I think we should get this out in the open before I do this review. I am a sucker for anything Irish.
And the Titanic.
And classy prostitute names such as Copper Clare.
I acquired this book many moons ago from Paperback Swap. Obviously The Swap had heard rumors of my Irish-Titanic-Redhead-Copper Clare- Oxtail Soup love and recommended the book. “Boy, do we have the book for you!”
They were right.
Ned Halloran has lost both his parents–and almost his own life–to the sinking of the Titanic . Determined to keep what little he has, he returns to his homeland in Ireland and enrolls at Saint Enda’s school in Dublin. Saint Enda’s headmaster is the renowned scholar and poet, Patrick Pearse–who is soon to gain greater fame as a rebel and patriot. Ned becomes totally involved with the growing revolution…and the sacrifices it will demand.
Through Ned’s eyes, 1916 examines the Irish fight for freedom–inspired by poets and schoolteachers, fueled by a desperate desire for independence, and played out in the historic streets of Dublin against the backdrop of World War I. It is the story of the brave men and heroic women who, for a few unforgettable days, managed to hold out against the might of the British Empire to realize an impossible dream.
Over 500 pages, this is a hefty read. Even though the book is a fictional novel, it has a whole cast of historical characters. It has details that you want to slowly absorb and embrace. I paced myself at 25 pages a night at bedtime. Those who have pledged to read 3,000 books by yearend will laugh at me. I think if you have experienced 1916: A Novel of the Irish Rebellion you will agree with me, this work should be cherished at a leisurely pace.
That being said, even at a leisurely pace I would find myself confused by the host of historical characters at times. I don’t think this is the author’s fault, more likely the fault of the reader who had worked long hours, ate a giant dinner, then tucked into her super warm bed with heated mattress cover. This was an amazing rebellion and it took the efforts of many people. Shame on my pea brain not to remember this angry poet from that angry poet when I’m drowsy.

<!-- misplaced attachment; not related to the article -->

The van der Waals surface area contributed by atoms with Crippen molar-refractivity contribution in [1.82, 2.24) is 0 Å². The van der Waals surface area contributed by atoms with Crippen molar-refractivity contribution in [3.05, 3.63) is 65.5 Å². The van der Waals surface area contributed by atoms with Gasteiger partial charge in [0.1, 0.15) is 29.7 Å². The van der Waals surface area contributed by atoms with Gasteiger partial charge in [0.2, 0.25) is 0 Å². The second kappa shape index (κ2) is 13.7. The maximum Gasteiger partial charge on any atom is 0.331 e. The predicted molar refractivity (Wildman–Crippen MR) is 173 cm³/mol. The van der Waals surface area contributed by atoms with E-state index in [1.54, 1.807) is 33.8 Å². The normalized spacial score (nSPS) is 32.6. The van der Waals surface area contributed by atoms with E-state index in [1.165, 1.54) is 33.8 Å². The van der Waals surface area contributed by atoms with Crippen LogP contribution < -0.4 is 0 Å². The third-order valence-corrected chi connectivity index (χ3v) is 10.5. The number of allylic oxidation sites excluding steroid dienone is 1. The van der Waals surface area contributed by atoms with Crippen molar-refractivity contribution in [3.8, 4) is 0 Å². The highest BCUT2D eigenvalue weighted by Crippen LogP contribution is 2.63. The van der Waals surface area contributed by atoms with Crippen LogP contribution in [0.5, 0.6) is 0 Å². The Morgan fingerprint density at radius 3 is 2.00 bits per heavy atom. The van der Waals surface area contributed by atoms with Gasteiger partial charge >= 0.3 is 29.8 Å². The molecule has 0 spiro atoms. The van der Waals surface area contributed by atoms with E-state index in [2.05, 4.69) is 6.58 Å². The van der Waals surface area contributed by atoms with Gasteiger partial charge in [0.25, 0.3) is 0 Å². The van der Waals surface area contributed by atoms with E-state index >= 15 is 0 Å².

I adored the main character, Ned Halloran. You are introduced to him as he is taking a voyage with his parents on a grand ship! This ship is heading to America and they will be attending his sister’s wedding in New York. Oh, but why did the buy tickets for the Titanic?
I never thought I was going to get to the actual ass kicking! Call me a girl who loves some action, blame it on my Irish pride. I was ready for the boys to get out there and take back what was theirs. You must be patient though. If not you’ll find yourself feeling like Scarlett on the steps of Tara.
“Fiddle-dee-dee. War, war, war; this war talk’s spoiling all the fun at every party this spring. I get so bored I could scream.”
There was one thing that was keeping me going when the ass kicking seemed to never come.
Father Paul O’Shaughnessy. A good looking priest holding up the faith, no matter how hard that may be at times. Father Paul has himself in an awkward situation. A damsel of the congregation is in distress and she is asking for house calls. Holy Temptation!
You good Catholics are probably saying, ‘Not a man of God! He couldn’t.’ I’m not religious, so I can say … Tap that religious ass, girlfriend!
That was probably too much.
An enjoyable aspect of the book for me was the Irish slang. I have promised to incorporate the saying, ‘Funnier looking that a fish with three ears.’
I have this awful habit of using the images of actors for my book characters. This is odd on several levels, but mostly because I don’t watch movies. I swear one of my biggest hang ups with Fifty Shades was my twisted brain spun Mr. Grey to look like this…
A woman receiving multiple orgasms from him was just not plausible to me.
In 1916, I pictured Padriac Pearse to look like this …
Here is my Willie Pearse …
Alexander Campbell to look like this. (Blaming this on the whole Titanic issue).
All fun, games and erotic priest aside, I loved this book. I agree with those readers who enjoyed the historical lesson without the classroom feel. There’s enough emotional storyline to keep you drawn in, even if the war comes or not. There were some unanswered questions in the end, but none that were uncalled for. The end of a book isn’t always supposed to spell out every little detail for you. Some books leave you to imagine all the endless possibilities on your own.
The next book for You Bought It, You Read It: Mandatory Release by Jess Riley.